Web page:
Alphabet Blocks and Toys: Starting a Daycare Business

Setting up a daycare business involves more than just finding a few clients and having them come to your house. Yes, there are plenty of people who operate small, unlicensed daycares that way, but those are the ones who usually end up in the news when something untoward has happened. You don’t want to end up like that! Instead, you need to set up a proper daycare business, complete with employees, a logo, and an official location. It’s much easier than it sounds. Let’s start at the beginning.

 

The Nuts and Bolts of Setting up A Daycare

A proper daycare – one that is run out of a storefront or another school-like location needs to be licensed. Depending on which state you’re in, this can vary. You might have to fill out a lot of paperwork, pass an inspection, and prove that you’re hiring trained employees. However, the process might be simpler than that. It all depends, so your first step involves finding out and meeting those requirements. You might need a lawyer to help you navigate the process. Be prepared, since your location will most likely undergo an inspection by some sort of local authority. With that said, you do need to find employees and said location. The best places for a daycare are former storefronts in shopping centers or single, sole purpose buildings on streets that are easy to access. While you don’t want to be on an extremely busy road, you will need enough space for the kids to play. If you end up in a storefront in a shopping center, you may not have this. However, if the interior is big enough, then that isn’t an issue. But, if you do have an outdoor space that you can use (other than the parking lot, of course), you can fence it in and set it up as a playground. The fence is important; it prevents kids from wandering off. Finally, you’ll need to find employees. As a part of your licensing requirements, many of them will either need some sort of degree in early childhood education. They’ll also need to pass an FBI background check to prove that they aren’t felons. This sounds complicated but really isn’t. It’s just a matter of having each potential employee fill out a form. Also, you’ll probably have to adhere to some kind of adult to child ratio, so as your number of clients increases, so will your employees.

 

 

The Importance of Branding and Marketing

After you get all of those factors in place – the location, the paperwork and licensing, and the employees, you next have to come up with a name for your daycare. This can be something cute that involves a play on the word “kids” or “care.” It can also be something based on your name, such as “so and so’s daycare.” You can even use your city’s name, the street’s name, or anything else that sounds unique and catchy. However, spelling counts, so while it might seem cute to misspell the words in your name in order to maintain that childlike feel (after all, it’s a daycare for kids), it will look unprofessional to the outside world. This is such a small thing, but it matters. The logo follows the name. Obviously, it contains the name, as well as something that shows what your business is about. You can include blocks, bears, dolls, cartoon characters (as long as they’re licensed) or any number of other things that shout “daycare!” Have some fun with it. As far as colors go, basic blue, pink, green, purple, and red are all good options. This is one type of business where you can choose a very colorful logo and get away with it. The logo will go on your business cards and website, as well as on your outdoor sign. At first, you might find yourself hanging a simple printed sign outside, kind of like a banner. However, over time you’ll want to invest in a proper sign. You do want to look official after all.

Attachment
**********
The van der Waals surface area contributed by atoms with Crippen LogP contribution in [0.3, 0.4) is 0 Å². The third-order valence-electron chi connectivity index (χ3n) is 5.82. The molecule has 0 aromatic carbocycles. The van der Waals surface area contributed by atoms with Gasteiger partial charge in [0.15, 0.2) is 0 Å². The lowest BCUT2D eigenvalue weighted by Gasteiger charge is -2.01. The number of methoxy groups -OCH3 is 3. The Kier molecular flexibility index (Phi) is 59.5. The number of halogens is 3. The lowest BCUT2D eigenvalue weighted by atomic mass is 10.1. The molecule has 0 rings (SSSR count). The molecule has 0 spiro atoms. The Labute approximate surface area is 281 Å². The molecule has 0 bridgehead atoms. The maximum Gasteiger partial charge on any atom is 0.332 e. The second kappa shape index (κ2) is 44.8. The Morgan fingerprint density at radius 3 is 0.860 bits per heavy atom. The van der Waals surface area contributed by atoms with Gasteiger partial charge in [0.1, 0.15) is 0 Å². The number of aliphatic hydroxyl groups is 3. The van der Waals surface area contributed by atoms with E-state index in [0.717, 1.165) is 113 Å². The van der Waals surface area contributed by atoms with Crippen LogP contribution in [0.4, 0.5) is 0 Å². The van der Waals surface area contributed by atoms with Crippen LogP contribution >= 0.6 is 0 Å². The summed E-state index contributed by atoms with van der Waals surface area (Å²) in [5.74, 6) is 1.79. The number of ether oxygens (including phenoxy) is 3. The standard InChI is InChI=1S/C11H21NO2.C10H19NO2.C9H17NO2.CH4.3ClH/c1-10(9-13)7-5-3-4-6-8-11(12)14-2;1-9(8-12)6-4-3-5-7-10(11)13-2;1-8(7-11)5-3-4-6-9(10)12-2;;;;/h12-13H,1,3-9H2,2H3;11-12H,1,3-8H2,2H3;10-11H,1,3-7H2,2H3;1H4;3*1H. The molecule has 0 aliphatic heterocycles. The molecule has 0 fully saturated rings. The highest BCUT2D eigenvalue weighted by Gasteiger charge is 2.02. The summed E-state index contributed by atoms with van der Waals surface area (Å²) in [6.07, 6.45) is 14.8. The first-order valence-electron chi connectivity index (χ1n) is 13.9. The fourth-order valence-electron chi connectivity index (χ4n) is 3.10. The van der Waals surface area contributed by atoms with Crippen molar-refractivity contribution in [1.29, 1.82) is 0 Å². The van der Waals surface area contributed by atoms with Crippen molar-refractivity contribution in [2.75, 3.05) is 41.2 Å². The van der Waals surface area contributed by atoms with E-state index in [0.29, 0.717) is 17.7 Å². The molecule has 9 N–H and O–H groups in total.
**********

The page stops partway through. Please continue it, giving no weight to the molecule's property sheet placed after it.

Finding Clients Is a Necessity

Okay, your license is in place, your space has passed inspection, and your logo is located on the building. It’s time to find some clients! There are several ways to do this. You can set up online ads that will bring people to your website. These ads can be through Google or Facebook. Your website should have information about your business on it, and there should be separate contact page listing the ways that people can get ahold of you. It also needs to mention that your business is officially licensed and follows all of the requirements. If you have a blog, you can use a number of specially designed keyword articles in order to draw in readers who will hopefully become clients. However, you can also advertise offline. You can send fliers to schools with elementary aged children, some of whom might need after-school care. Newspaper advertisements and television commercials also will help spread the word. You’ll also want to join your local chamber of commerce or rotary club. Both of them will help you meet people who might have kids who need your services. And if they don’t, then they might know someone who does. Word of mouth goes quite far. There’s one other option here as well – a system where you can reward existing clients who bring in new ones. You can give them a cash reward or a credit towards their own care. These kinds of referral systems can be quite useful!

 

Conclusion

Setting up a daycare is much less hectic than running one. Once you’ve opened your doors and see the kids running around everywhere, you’ll be glad that you set up an officially licensed business. As long as your logo and advertising efforts are successful, you’ll be in business for years to come. You might have to renew your license every year, but it’ll be worth it. A daycare can be a very successful and rewarding business.

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